Fox Tor Mire has to be one of the most famous locations on Dartmoor. It has a reputation amongst walkers of being a difficult area to navigate and cross safely, especially after rain, it’s dangerous with several documented deaths, it’s remote, wild and to me represents Dartmoor at it’s best. It’s said to have inspired Sir Arthur Conan Doyle to create the Grimpen Mire in his book The Hound of the Baskervilles after he visited the area and stayed in nearby Princetown.

Spring / Summer 2018 was (for a change) warm, very warm. With a prolonged period of dry weather I’d already enjoyed many lovely walks and decided it would be a good time to look at a Fox Tor Mire route. I initially decided to cross the mire using the traditional ‘marked’ route. I say marked…. it’s a little of an exaggeration…. there are marker posts… if you can find them or they haven’t been swallowed by the bog, it’s more pot luck and my memories of previous crossings that formed the route. My plan was to cross the mire and head for Childe’s Tomb and then Fox Tor itself before looping around to Nun’s Cross Farm before heading back to the car. Childe’s Tomb has its own story and legend surrounding it which I won’t go into on this walk as I never made it there but will talk about it hopefully in a later walk. For now if you are interested, head over to Legendary Dartmoor where you can read more.

I parked my car at one of the many pull-ins on the Tor Royal Road, the Whiteworks road (SX608708 / PL20 6SL) and got kitted up. For this one I decided that wearing half-leg gaiters was going to be a good idea as a way to minimise the amount of water getting into my boots and to protect myself from any Adders that I may encounter. Due to the very warm weather there had been plenty of sightings of Adders all over the Moor and being hunters, they are known to lurk near water sources so I thought the gaiters would offer a layer of extra protection should I stumble across one. I also took both of my Leki walking poles, not something I use a great deal these days. I set off down the road to the ruins at Whiteworks and followed the boundary wall out into the mire.

I managed to pick up the ‘bridle path’ that provides one route across the mire however as always, it soon disappeared into the mire and I was left with trying to pick my way through. Surprisingly I was presented with a Fox Tor Mire I’d never experienced before, there wasn’t much mire! It had dried up. The Sphagnum moss was no longer its signature fluorescent green and the expected wet ground had just vanished. Fox Tor Mire exists because it sits on top of a large granite basin where water from the surrounding Tors gathers but cannot drain easily because of the solid granite bottom. Over the years the plant matter has sunk into to the bottom and over time a very large peat bog has formed over a 1.5 square Km area. The bog is the source of the River Swincombe which itself becomes part of the West Dart and winds its way across the Moor before finally joining the English Channel at Dartmouth, some 20 miles away as the crow flies.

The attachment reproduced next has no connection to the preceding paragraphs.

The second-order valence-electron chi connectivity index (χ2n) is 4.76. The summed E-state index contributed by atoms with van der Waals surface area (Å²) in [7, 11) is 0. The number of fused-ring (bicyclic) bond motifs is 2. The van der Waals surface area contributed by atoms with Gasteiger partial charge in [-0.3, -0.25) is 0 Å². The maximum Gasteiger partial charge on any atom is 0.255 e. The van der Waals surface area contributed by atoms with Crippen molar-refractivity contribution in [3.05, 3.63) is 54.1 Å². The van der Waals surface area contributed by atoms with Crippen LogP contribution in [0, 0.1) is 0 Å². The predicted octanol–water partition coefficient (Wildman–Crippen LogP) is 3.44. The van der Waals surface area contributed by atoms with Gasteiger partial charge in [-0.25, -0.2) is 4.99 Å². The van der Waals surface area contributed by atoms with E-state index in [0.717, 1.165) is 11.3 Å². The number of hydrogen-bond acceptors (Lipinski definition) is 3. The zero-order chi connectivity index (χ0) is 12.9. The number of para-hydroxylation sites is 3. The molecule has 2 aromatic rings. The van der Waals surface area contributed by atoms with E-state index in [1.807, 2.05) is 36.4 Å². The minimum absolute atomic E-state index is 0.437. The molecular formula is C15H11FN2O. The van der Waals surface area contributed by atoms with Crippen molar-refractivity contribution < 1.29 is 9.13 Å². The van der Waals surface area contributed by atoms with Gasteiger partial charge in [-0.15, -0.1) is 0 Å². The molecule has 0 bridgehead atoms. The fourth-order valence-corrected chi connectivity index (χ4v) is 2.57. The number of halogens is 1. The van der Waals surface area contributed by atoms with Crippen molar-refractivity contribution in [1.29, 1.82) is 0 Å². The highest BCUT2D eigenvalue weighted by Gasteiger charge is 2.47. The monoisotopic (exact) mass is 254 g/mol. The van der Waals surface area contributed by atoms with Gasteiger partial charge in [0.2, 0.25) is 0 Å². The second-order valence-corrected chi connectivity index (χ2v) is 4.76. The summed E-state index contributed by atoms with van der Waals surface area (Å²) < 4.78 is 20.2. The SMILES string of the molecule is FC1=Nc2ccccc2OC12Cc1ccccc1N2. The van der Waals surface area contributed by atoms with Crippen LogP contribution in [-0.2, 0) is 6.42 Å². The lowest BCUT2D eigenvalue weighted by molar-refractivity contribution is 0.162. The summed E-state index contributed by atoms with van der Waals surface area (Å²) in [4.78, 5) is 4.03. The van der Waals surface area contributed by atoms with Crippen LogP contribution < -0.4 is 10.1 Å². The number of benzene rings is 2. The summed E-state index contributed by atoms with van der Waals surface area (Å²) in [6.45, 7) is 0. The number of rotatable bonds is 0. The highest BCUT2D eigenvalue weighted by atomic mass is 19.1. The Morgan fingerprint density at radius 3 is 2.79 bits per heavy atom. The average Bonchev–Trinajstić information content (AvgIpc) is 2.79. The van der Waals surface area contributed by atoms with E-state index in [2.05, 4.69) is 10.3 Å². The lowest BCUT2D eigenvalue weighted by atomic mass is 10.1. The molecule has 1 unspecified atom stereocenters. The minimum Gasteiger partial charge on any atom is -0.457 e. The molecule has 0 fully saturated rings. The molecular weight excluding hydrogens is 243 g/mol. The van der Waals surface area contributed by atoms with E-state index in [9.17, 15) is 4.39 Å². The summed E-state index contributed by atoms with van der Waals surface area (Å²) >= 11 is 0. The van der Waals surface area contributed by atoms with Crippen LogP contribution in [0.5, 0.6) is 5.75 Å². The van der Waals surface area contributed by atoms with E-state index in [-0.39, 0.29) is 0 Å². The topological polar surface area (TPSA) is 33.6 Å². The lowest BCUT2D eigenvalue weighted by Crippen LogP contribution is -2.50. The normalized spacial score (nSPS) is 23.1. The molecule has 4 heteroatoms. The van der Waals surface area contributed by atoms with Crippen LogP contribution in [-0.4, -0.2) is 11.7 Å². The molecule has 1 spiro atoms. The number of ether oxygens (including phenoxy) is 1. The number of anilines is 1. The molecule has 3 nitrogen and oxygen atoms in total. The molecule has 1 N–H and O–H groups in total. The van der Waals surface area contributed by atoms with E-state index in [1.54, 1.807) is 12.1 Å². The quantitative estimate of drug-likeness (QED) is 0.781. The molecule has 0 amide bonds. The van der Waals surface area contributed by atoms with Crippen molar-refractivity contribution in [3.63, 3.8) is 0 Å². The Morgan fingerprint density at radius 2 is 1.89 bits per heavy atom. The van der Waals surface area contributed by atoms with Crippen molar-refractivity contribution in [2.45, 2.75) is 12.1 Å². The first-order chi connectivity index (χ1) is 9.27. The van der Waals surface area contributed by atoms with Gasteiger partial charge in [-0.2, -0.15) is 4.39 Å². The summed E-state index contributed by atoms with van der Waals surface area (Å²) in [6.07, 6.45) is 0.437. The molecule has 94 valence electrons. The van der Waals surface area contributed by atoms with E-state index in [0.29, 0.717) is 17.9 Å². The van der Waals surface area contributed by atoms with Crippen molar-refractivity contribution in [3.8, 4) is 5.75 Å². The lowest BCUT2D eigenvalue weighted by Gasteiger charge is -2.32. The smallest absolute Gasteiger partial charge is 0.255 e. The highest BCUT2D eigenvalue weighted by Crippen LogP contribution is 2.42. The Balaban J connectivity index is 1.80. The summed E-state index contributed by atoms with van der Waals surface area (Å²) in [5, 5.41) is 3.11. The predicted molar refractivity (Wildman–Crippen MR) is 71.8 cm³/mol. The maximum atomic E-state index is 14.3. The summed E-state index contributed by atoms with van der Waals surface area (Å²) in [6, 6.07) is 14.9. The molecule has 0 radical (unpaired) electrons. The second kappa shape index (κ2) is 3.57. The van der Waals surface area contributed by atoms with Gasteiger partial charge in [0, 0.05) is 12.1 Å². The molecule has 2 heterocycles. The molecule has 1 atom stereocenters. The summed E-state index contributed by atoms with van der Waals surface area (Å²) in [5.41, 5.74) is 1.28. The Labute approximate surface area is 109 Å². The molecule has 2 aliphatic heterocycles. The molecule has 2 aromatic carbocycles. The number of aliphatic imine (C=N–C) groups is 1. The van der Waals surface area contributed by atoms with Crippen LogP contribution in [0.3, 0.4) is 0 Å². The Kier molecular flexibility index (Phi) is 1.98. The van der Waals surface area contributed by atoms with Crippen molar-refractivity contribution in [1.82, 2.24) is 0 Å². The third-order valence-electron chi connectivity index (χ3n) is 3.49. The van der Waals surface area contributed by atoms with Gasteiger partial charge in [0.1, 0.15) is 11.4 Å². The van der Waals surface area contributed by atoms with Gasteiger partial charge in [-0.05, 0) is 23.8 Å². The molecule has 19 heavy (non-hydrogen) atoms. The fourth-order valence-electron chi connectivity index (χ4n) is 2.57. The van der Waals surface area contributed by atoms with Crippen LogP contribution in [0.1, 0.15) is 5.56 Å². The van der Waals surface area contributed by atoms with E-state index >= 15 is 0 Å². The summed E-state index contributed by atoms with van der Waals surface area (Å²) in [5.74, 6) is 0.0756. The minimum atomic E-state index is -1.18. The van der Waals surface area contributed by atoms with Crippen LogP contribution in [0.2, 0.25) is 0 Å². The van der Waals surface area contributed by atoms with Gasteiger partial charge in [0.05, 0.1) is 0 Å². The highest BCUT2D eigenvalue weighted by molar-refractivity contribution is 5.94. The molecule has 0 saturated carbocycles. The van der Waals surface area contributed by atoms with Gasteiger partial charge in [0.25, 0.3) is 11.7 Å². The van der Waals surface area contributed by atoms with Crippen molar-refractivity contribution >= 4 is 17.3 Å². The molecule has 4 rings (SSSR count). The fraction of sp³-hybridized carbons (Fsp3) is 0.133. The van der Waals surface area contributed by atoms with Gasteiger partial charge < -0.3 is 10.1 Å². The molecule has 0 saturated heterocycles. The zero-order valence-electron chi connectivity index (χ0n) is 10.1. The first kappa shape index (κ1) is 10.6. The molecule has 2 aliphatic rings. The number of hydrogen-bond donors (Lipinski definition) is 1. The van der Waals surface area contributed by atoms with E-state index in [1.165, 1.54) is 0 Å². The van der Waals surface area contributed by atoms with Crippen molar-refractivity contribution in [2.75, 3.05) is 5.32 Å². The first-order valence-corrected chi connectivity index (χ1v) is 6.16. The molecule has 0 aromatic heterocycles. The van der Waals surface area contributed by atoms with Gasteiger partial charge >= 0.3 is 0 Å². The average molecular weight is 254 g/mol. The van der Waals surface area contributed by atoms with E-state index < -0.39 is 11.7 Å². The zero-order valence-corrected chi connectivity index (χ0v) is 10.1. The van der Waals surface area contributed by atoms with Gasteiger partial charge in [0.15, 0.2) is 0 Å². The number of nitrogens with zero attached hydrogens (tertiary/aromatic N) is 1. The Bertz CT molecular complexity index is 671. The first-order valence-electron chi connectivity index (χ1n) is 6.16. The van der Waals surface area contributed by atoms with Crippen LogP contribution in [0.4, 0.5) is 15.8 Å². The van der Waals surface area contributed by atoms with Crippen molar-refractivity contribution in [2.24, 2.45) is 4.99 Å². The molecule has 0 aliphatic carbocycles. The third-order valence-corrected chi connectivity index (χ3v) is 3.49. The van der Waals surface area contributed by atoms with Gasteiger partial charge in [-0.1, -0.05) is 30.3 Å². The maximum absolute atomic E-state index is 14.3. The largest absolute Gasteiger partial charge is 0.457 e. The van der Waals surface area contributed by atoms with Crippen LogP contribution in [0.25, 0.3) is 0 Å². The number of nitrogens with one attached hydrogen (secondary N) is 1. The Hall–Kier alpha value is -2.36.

Once I realised that I could walk almost everywhere (there were still a few damp patches!) I headed straight towards the opposite side to continue on to Fox Tor. Unfortunately by the time I hit the other side I started to feel rather unwell. Being a Type 1 Diabetic I always take extra care when I am out on the Moor on my own, always carrying liquid Glucose, blood measuring meter etc. I am pretty in-tune with my body so when I feel physically ill I know something isn’t right. Dartmoor is not the place to take risks and so when I reached the other side of the mire I rested for 30 mins, refuelled, had a cuppa and waited to see what happened….. but on this occasion things didn’t improve. I decided to head back across the mire and back to my car. I was gutted to have a ‘wasted’ a chance to walk but I’d have rather turned back than risk the embarrassment of a 999 call!

I was able to head straight back the way I had come pretty well. Still amazed at how easy it was to cross the Mire. It was a shame that I hadn’t been able to complete my planned route but at least it gives me excuse to go back to the area and try again. I actually love the challenge of crossing the mire when it is in its ‘true’ boggy state…. wading through the peat and elephant grass is actually good fun and part of walking on Dartmoor. Looking forward to the next time Fox Tor Mire!!

Update
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After thinking about what it was that had caused me to feel so unwell I came to the conclusion that it wasn’t anything to do with diabetes and was more likely to be too much water. I had filled my drinking bladder with several bottles of GLACÉAU Smartwater, an electrolyte enriched spring water. It was a hot day and I consumed quite a large amount of water in a relatively short timeframe and I think the additional electrolytes/minerals were to blame for my nausea and general unwell state. Anyway, as a precaution I have gone back to using normal tap water and haven’t experienced it since.

 

Walk Summary

Distance
Ranges
Bogs
Difficulty
This walk is 3.6km / 2.2mi
No part of this route crosses into any military ranges
YES! A very BIG one! Be very careful crossing the mire
Moderate. This is not to be undertaken lightly and especially not in wet weather.

Route

Download my GPX file

 

Photos from this walk